Unless defined otherwise, all technical and scientific terms used herein have the same meaning as commonly understood by one of ordinary skill in the art to which this invention belongs. Although any methods and materials similar or equivalent to those described herein can be used in the practice or testing of the present invention, the preferred methods and materials are described.
As used herein, each of the following terms has the meaning associated with it in this section.
The articles “a” and “an” are used herein to refer to one or to more than one (i.e., to at least one) of the grammatical object of the article. By way of example, “an element” means one element or more than one element.
“About” as used herein when referring to a measurable value such as an amount, a temporal duration, and the like, is meant to encompass variations of ±20% or ±10%, more preferably ±5%, even more preferably ±1%, and still more preferably ±0.1% from the specified value, as such variations are appropriate to perform the disclosed methods.
“Allogeneic” refers to a graft derived from a different animal of the same species.
As used herein, the term “associated neural structures” when used in conjunction with the inner ear cell associated neural structures, is intended to mean the neural processes, both efferent and afferent that contact or influence the inner ear hair cell function and transmit hair cell activity centrally to the brain, or from the brain to the inner ear.
As used herein, the term “autologous” is meant to refer to any material derived from the same individual.
An “effective amount” as used herein, means an amount which provides a therapeutic or prophylactic benefit.
“Encoding” refers to the inherent property of specific sequences of nucleotides in a polynucleotide, such as a gene, a cDNA, or an mRNA, to serve as templates for synthesis of other polymers and macromolecules in biological processes having either a defined sequence of nucleotides (i.e., rRNA, tRNA and mRNA) or a defined sequence of amino acids and the biological properties resulting therefrom. Thus, a gene encodes a protein if transcription and translation of mRNA corresponding to that gene produces the protein in a cell or other biological system. Both the coding strand, the nucleotide sequence of which is identical to the mRNA sequence and is usually provided in sequence listings, and the non-coding strand, used as the template for transcription of a gene or cDNA, can be referred to as encoding the protein or other product of that gene or cDNA.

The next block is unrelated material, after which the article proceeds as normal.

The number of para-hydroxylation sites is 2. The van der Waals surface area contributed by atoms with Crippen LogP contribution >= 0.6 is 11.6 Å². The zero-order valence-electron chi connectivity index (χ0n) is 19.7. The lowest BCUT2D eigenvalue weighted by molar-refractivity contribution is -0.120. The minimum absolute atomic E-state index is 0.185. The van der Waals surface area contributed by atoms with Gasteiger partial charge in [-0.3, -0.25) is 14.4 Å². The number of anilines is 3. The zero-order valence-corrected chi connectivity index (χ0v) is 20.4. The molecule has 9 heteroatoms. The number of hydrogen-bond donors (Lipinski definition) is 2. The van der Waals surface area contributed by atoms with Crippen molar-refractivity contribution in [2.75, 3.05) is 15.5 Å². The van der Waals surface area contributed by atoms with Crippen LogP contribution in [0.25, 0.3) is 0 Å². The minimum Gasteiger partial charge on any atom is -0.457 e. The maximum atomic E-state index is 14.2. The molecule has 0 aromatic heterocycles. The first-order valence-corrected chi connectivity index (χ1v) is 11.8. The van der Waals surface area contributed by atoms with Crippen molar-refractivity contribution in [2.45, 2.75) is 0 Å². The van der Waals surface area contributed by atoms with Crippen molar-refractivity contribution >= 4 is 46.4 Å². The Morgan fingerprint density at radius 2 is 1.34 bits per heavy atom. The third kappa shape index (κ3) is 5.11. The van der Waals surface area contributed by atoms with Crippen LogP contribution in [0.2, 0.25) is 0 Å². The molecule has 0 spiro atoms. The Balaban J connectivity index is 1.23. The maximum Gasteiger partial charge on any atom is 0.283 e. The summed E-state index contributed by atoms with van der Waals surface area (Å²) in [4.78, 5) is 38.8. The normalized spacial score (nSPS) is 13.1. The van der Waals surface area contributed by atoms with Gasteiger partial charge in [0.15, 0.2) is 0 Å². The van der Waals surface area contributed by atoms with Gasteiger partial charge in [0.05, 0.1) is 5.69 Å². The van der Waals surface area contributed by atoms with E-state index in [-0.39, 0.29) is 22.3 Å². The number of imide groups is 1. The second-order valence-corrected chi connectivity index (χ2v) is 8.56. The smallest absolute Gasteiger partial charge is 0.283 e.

As used herein “endogenous” refers to any material from or produced inside an organism, cell, tissue or system.
As used herein, the term “exogenous” refers to any material introduced from or produced outside an organism, cell, tissue or system.
The term “expression” as used herein is defined as the transcription and/or translation of a particular nucleotide sequence driven by its promoter.
“Expression vector” refers to a vector comprising a recombinant polynucleotide comprising expression control sequences operatively linked to a nucleotide sequence to be expressed. An expression vector comprises sufficient cis-acting elements for expression; other elements for expression can be supplied by the host cell or in an in vitro expression system. Expression vectors include all those known in the art, such as cosmids, plasmids (e.g., naked or contained in liposomes) and viruses (e.g., lentiviruses, retroviruses, adenoviruses, and adeno-associated viruses) that incorporate the recombinant polynucleotide.
As used herein the term “hearing loss” is intended to mean any reduction in a subject's ability to detect sound. Hearing loss is defined as a 10 decibel (dB) standard threshold shift or greater in hearing sensitivity for two of 6 frequencies ranging from 0.5-6.0 (0.5, 1, 2, 3, 4, and 6) kHz (cited in Dobie, R. A. (2005) Audiometric Threshold Shift Definitions: Simulations and Suggestions, Ear and Hearing 26(1) 62-77). Hearing loss can also be only high frequency, and in this case would be defined as 5 dB hearing loss at two adjacent high frequencies (2-6 kHz), or 10 dB at any frequency above 2 kHz. One example of hearing loss is age-related (or aging-related) hearing loss, which is the gradual onset of hearing loss with increasing age.
“Homologous” refers to the sequence similarity or sequence identity between two polypeptides or between two nucleic acid molecules. When a position in both of the two compared sequences is occupied by the same base or amino acid monomer subunit, e.g., if a position in each of two DNA molecules is occupied by adenine, then the molecules are homologous at that position. The percent of homology between two sequences is a function of the number of matching or homologous positions shared by the two sequences divided by the number of positions compared X 100. For example, if 6 of 10 of the positions in two sequences are matched or homologous then the two sequences are 60% homologous. By way of example, the DNA sequences ATTGCC and TATGGC share 50% homology. Generally, a comparison is made when two sequences are aligned to give maximum homology.